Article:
harry_r: I used 3d Studio Max and modeled it with polygons, not the way that traditional CAD works (as far as I understand). My professional background is from the gaming industry so it kind of matches up with how I am used to work there. I guess I could have used more high polygon modeling tools like zbrush or mudbox, and will try to look into that later on.

 

Stormcrow: Do you have a link to the page and the nick of the user? I would very much like to see that :)

Jim Walker: There is some theories on this, and I have not researched it thoroughly, but as far as I understand the ring itself is some kind of symbolical gift from a king to his most trusted men. It is a tradition you can see on several swords for a short amount of time in Europe. But, as far as I understand, no one knows for certain.


Again, thanks a lot for the feedback!

Yesterday, right before I had to deliver the sword I had the opportunity to photograph it beside the original. Needless to say, it was a very cool experience.

DSC01068.JPG

The original is the one the furthest back. The one in the middle is a replica made for Vidkun Quisling (minister president for the nazies in Norway) during the second world war after the nazies tried to send the original to germany. The museum put it in a vault so that they could not find it and one of the museum workers ended up in a concentration camp for it.

Very interesting to see my version together with these two pieces of Norwegian history.

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Very glad to see the result Nils. It came out splendidly. Spectacular sword and outstanding work.

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The one in the middle is a replica made for Vidkun Quisling (minister president for the nazies in Norway) during the second world war after the nazies tried to send the original to germany. The museum put it in a vault so that they could not find it and one of the museum workers ended up in a concentration camp for it.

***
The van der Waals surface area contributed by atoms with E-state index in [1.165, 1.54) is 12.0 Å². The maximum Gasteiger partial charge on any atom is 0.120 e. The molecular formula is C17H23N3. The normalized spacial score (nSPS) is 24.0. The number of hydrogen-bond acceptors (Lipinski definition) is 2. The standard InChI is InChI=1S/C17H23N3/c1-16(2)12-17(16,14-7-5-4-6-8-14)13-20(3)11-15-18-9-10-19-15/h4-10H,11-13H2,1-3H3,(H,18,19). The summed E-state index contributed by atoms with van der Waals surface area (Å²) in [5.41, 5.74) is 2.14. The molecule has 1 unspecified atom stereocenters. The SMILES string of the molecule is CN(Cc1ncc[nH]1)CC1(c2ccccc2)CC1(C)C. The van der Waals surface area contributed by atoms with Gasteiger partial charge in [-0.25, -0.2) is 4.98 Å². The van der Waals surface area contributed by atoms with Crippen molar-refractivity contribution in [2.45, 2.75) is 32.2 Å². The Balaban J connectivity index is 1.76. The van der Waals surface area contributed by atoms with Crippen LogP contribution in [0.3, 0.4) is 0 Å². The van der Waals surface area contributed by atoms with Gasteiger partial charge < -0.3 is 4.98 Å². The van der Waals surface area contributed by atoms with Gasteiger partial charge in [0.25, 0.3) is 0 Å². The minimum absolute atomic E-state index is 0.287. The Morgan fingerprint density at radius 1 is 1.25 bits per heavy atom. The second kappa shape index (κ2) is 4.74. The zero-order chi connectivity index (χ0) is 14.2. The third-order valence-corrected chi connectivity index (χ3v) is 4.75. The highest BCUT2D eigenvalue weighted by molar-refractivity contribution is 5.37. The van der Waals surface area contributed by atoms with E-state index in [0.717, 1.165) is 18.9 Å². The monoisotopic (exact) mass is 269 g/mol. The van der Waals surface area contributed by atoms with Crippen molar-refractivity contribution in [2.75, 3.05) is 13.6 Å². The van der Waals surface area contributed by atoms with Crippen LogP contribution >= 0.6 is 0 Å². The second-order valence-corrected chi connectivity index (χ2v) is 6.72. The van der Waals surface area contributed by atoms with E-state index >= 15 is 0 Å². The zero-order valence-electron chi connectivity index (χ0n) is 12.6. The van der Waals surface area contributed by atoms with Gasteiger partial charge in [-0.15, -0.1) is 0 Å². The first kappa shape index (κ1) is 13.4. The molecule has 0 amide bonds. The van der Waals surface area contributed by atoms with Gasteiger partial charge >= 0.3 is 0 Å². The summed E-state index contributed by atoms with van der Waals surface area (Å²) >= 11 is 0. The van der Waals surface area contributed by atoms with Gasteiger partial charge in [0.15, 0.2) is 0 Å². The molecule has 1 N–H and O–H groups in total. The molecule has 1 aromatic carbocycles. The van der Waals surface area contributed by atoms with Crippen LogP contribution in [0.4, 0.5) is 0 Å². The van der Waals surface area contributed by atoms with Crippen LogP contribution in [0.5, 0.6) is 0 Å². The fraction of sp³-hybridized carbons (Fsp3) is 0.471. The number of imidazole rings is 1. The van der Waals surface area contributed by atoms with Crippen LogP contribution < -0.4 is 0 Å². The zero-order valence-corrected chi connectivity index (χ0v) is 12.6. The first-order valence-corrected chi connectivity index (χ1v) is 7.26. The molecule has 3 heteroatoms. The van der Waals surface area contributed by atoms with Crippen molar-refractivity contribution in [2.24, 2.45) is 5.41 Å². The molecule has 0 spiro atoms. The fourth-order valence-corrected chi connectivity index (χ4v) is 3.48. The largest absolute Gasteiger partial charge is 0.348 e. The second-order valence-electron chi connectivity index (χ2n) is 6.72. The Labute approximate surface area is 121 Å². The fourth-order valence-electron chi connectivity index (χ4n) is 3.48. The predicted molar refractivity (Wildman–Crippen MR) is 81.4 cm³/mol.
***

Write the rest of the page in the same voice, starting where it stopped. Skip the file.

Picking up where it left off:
WHOAAA :o

 

That is so cool!

 

Do we know anything about the replica they had made?

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The original was clearly intended to impress. Your work in re-creating it is no less impressive. Still, it should have had a pattern welded blade! Maybe on the next one.

 

~Bruce~

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Thanks a lot Peter and Bruce!


Emiliano: There is this wikipedia article that explains the whole process and the swords role during the war. I tried to translate it with google translate and it worked kind of and I guess you will be able to understand most of it :)

http://no.wikipedia.org/wiki/Snartemosverdet


Yea a version with a pattern welded blade is something I would very much like to do. Just hope to come across someone who is willing to pay for it all.

Here is by the way an xray image of the blade where you can see the pattern in the blade. It has not been published before to my knowledge:

xray.jpg

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Wow thats a beautiful pattern, and thanks for the link!

 

What is that, four bars in the core?

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That is just wonderful.

I was just kidding about the replicator. I know they are getting close to that though. :)


Wonderful work all around. Love it!!

It looks like 3 bars to me???

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I've long admired that sword, and mused that should I acquire godlike skills I would love to reproduce it.... you have done a very good job with it.